The view from the inside including the small fence that was the "Dead Line"

Looking south from the location of the commanders quarters. From this location the entire prison can be seen. The small white posts indicate the location of the stockade wall as well as the deadline. The portion of the wall and gate can be seen in the distance.

The only water available to the men came from the sweet water creek that ran through a valley in the center of the camp. The layout was such that the latrines or "sinks" for the prisoners was located at the far end of the creek so that the water would sweep away the human waste. Unfortunately when the stockade was built it blocked the water so that there was little flow, and the low area turned into a putrid swamp of human excrement. The stench of the camp was such that locals in towns as far away as 15 miles complained of the smell.

The location of "the sinks"

Prisoners at Andersonville suffered from dysentery due to the unsanitary conditions. Scurvy was also rampant as well as simple starvation. There was little food to feed the south let alone POW's. Prisoners were given no shelter. The men were forced to make shelters out of whatever was at hand. Some men went as far as digging out caves. Occasionally a man was killed when his cave collapsed during a heavy rain storm.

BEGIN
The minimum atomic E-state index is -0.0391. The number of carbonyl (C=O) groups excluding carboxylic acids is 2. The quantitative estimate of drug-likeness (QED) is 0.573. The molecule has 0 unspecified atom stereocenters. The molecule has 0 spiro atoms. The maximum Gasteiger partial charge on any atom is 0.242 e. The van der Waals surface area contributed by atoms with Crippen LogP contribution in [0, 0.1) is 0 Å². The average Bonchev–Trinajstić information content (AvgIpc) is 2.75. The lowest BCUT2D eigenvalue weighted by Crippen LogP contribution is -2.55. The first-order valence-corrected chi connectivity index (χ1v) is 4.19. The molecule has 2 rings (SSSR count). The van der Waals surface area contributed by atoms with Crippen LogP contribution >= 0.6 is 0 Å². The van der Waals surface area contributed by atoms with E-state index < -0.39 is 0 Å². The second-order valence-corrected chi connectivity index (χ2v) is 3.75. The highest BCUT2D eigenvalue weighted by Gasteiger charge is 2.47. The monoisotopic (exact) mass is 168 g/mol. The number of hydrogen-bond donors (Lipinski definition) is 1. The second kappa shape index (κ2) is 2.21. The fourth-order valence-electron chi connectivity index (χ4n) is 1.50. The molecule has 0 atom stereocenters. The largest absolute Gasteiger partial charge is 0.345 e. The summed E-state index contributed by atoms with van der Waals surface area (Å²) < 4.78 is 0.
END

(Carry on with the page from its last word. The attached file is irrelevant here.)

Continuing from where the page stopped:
Today the park has re-created some of the living conditions of the prisoners.

Every day prisoners died in the camp. At first they were given pine coffins, but as the death rate rose to 130 men a day, trenches were dug and the dead were laid shoulder to shoulder. A wooden marker at the head of each man. In 1878 the wooden markers were replaced with the stone markers seen today. Over 12,000 prisoners died at Andersonville between Feb 1864 and April 1865.

I know these are supposed to be "ride reports" but I have purposely left out pictures of my motorcycle. I have traveled to all of the major Civil War battle fields and they each have their own "feel". This place was different. It was somber and very unsettling. There were no courageous charges or brilliant military maneuvers. The only thing at Andersonville was disease, death and immense human suffering.
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Tn. Walrus screwed with this post 02-23-2012 at 05:36 PM
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Old 02-23-2012, 05:47 PM   #2
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extremely interesting post, thanks for sharing!
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Old 02-23-2012, 06:00 PM   #3
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Thank you for the report, I've heard of the prison but these pictures and your words really drive home the conditions and suffering.
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Old 02-23-2012, 06:08 PM   #4
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I am a history buff and have always wanted to visit all of the Civil War Battlefields. Thanks for sharing your experience and writing about it so thoughtfully.

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Old 02-23-2012, 06:35 PM   #5
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For some balance. It's a long read.
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Old 02-23-2012, 06:36 PM   #6
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Read the whole thing. Thanks for posting.
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Old 02-23-2012, 06:57 PM   #7
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Andersonville and the accompanying POW museum is very sobering and a worthwhile trip.
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Old 02-23-2012, 07:03 PM   #8